Photo of the Week

Paris-Update-EiffelTower

The Eiffel Tower seen from a rooftop in Montparnasse on a smoggy day. © Paris Update

 

Paris Update This Week’s Events

For full details about an event, click on the title to visit the official Web site (in English when available).

Women’s March on Paris
> The day after Donald Trump’s inauguration, women will march in cities around the world. Starts at the Parvis des Droits Humains, Trocadero, at 2pm, crosses the Pont d’Iéna and ends at the Mur pour la Paix at 4:30pm.

Behind closed doors
> Book now to visit places in Paris that are normally closed during Paris Face Cachée, including a lab trying to find cures for genetic diseases, located in a glass building with a panoramic roof terrace. Various venues, Paris and suburbs, Jan. 27-29.

Book signing
> Irish author Donal Ryan signs copies of his latest book, The Thing About December. Irish Cultural Center, Paris, Jan. 19.

Late-Night Magritte
> The Magritte exhibition at the Centre Pompidou will stay open until 10pm from Jan. 19 through the last day, Jan. 23.

Drinkathon
> Paris Cocktail Week offers master classes, special restaurant menus with cocktail/food pairings and other festivities. Various venues, Paris, Jan. 21-28.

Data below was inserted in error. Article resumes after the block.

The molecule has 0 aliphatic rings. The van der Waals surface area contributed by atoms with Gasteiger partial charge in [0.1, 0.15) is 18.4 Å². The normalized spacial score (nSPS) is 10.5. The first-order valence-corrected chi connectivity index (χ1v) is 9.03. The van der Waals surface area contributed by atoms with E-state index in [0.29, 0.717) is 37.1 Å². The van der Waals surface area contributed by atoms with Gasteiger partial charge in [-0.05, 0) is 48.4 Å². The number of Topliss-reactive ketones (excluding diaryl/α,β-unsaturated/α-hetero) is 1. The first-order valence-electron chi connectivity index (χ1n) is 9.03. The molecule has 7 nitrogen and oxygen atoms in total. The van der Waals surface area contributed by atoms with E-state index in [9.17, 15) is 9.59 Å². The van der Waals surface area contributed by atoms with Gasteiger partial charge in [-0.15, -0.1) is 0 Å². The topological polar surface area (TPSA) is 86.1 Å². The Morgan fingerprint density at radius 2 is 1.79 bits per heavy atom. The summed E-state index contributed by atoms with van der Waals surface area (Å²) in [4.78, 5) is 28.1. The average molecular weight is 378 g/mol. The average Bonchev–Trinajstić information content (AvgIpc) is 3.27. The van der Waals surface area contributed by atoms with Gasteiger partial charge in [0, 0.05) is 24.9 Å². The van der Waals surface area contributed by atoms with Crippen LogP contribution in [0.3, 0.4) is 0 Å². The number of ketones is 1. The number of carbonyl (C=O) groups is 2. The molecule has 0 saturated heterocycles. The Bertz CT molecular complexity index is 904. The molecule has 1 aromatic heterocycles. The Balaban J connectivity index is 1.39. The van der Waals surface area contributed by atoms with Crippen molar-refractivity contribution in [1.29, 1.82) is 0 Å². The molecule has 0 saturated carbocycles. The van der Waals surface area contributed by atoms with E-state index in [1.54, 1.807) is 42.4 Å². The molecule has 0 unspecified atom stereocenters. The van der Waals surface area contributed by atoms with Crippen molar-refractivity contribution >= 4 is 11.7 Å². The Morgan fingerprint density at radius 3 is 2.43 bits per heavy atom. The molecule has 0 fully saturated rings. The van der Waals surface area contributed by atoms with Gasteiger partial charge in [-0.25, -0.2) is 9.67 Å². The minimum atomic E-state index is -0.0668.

Young European photographers
> The Festival Circulation(s) features emerging photographers. Centquatre, Paris, Jan. 21-March 5.

Picasso at the airport
> The exhibition "Picasso Plein Soleil" presents works made by the master while living on the Côte d’Azur. Espace Musées, Charles-de-Gaulle Airport 2E, Jan. 21-June 15.

Cheap cinema
> During the Festival Cinéma Télérama, you can see a selection of last year’s best films for only €3.50 each with the purchase of Télérama magazine (Jan. 11 and 18 issues). Various cinemas, Jan. 18-24.

Free subtitled French films
> My French Film Festival offers frees streaming of French movies. Through Feb. 13.

Frank Capra Retrospective
> The great American director in the spotlight. Cinémathèque Française, Paris, through Feb. 27.

Sex, Lies and Corruption
> The Hollywood Décadent festival features such films as Joseph Mankiewicz’s Cleopatra with Elizabeth Taylor, Valley of the Dolls, and Vincente Minnelli’s Nina. Cinémathèque Française, Paris, through Jan. 25.

Chinese New Wave
> Nouvelles Voix du Cinéma Chinois screens films by a new generation of directors beginning around the turn of the 21st-century. Cinémathèque Française, Paris, through Feb. 20.

Winter sales
> Retail sales all over France: through Feb. 21.

Ice-Skating Rinks
> Where to ice skate in Paris, including the Eiffel Tower and the Grand Palais.

English plays in French
> Two plays by Harold Pinter, Ashes to Ashes and L’Amant, directed by Mitch Hooper, are onstage at the Essaïon through Jan. 24, 2017.

 

Books - New Books Roundups

 

La Rentrée Littéraire Sept. 2005

On the Prolixity of French Writers

Contenders for most shocking novel and top spot on the best-seller lists: Amélie Nothomb and Michel Houellebecq (photo © Catherine Cabrol).